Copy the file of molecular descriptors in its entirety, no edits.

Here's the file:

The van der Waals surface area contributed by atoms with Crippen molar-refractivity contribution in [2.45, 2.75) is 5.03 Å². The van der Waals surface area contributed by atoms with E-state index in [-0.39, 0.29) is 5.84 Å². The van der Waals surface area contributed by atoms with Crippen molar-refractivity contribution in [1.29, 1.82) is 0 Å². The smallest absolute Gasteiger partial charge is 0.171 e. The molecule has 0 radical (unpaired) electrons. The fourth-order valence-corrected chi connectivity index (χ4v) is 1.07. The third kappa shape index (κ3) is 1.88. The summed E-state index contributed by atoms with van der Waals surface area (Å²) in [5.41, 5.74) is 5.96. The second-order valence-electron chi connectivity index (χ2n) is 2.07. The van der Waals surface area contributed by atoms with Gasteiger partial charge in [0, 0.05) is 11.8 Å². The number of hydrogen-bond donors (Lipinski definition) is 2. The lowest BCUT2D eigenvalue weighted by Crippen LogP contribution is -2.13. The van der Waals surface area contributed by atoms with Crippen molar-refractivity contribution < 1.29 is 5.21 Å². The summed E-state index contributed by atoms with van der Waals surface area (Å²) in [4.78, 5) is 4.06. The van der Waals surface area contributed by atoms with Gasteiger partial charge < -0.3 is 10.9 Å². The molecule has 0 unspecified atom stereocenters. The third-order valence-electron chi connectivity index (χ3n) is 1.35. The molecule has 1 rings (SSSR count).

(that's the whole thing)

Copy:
The van der Waals surface area contributed by atoms with Crippen molar-refractivity contribution in [2.45, 2.75) is 5.03 Å². The van der Waals surface area contributed by atoms with E-state index in [-0.39, 0.29) is 5.84 Å². The van der Waals surface area contributed by atoms with Crippen molar-refractivity contribution in [1.29, 1.82) is 0 Å². The smallest absolute Gasteiger partial charge is 0.171 e. The molecule has 0 radical (unpaired) electrons. The fourth-order valence-corrected chi connectivity index (χ4v) is 1.07. The third kappa shape index (κ3) is 1.88. The summed E-state index contributed by atoms with van der Waals surface area (Å²) in [5.41, 5.74) is 5.96. The second-order valence-electron chi connectivity index (χ2n) is 2.07. The van der Waals surface area contributed by atoms with Gasteiger partial charge in [0, 0.05) is 11.8 Å². The number of hydrogen-bond donors (Lipinski definition) is 2. The lowest BCUT2D eigenvalue weighted by Crippen LogP contribution is -2.13. The van der Waals surface area contributed by atoms with Crippen molar-refractivity contribution < 1.29 is 5.21 Å². The summed E-state index contributed by atoms with van der Waals surface area (Å²) in [4.78, 5) is 4.06. The van der Waals surface area contributed by atoms with Gasteiger partial charge < -0.3 is 10.9 Å². The molecule has 0 unspecified atom stereocenters. The third-order valence-electron chi connectivity index (χ3n) is 1.35. The molecule has 1 rings (SSSR count).